• Participate in a car chase while under fire, with the expectation that there will be no outside help.
  • Climb, run, chase, flee both inside and outside buildings, and over rugged terrain.
  • Train to be alert and ready to make decisions 24/7 with limited sleep and under intense conditions.

Case Officers recruit foreign nationals who have access to insider government or terrorist information that would be helpful to the USA.

Cyber Operations Officers access networks integral in gathering intelligence.

Language Officers support the covert operations where language and culture create challenges for the case officers.

Paramilitary Officers work the covert operations to help in the collection of the foreign intelligence.


If that kind of action doesn’t appeal to you, take a look at a few careers available at the Central Intelligence Agency, not involving car chases and/or rugged terrain. There are many different areas of expertise required to support the decisions and tactics used when carrying out particular missions.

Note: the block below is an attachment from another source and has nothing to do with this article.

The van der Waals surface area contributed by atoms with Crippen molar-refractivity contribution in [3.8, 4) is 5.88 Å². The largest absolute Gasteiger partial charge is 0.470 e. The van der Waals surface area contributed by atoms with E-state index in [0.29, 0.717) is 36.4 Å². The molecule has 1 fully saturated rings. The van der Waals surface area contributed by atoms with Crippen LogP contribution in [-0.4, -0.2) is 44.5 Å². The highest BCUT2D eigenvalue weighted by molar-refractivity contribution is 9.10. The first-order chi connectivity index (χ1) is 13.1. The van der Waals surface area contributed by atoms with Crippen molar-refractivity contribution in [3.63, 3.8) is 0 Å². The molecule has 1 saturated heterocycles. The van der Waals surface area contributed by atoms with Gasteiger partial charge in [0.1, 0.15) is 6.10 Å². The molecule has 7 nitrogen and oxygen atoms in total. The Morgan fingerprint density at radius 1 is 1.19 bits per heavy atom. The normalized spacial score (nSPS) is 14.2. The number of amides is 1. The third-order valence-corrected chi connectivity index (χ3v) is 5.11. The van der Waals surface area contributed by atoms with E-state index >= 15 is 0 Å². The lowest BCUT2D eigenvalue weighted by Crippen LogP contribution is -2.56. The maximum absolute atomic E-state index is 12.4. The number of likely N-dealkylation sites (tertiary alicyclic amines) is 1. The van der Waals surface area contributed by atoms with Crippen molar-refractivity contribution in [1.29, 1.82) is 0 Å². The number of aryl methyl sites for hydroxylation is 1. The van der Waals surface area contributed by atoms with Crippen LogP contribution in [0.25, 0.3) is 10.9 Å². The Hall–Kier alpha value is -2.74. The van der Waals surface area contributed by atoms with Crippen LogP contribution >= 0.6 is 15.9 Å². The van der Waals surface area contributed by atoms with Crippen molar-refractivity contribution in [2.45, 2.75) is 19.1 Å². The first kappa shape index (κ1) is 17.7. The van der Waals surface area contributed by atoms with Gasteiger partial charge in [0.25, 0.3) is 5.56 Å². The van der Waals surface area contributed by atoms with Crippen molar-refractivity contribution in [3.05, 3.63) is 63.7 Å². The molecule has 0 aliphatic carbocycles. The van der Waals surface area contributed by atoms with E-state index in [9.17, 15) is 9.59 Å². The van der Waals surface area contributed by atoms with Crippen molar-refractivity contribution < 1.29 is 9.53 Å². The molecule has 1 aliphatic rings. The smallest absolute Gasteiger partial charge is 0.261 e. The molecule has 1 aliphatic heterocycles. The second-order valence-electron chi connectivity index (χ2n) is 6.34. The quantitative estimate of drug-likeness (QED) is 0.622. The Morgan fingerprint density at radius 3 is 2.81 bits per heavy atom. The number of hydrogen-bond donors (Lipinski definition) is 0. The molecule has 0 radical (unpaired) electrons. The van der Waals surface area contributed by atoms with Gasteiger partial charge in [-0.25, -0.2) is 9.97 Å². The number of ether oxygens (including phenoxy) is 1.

Accountants keep the books and do the payroll, not as cut-and-dried as it sounds, because even spooks have to keep track of their expenses.

Analytic Methodologists uncover new ways to analyze the data coming in, from the point of view of economics, geopolitics, and pure math modeling.

Economic Analysts crunch the financial numbers for foreign trade and markets.

Mechanics maintain the specialized fleet of vehicles in the USA and around the world.

Military Analysts study what is happening with the armed forces around the world in terms of numbers, future plans, and capability.

Physicians supply medical assistance to CIA members and their families.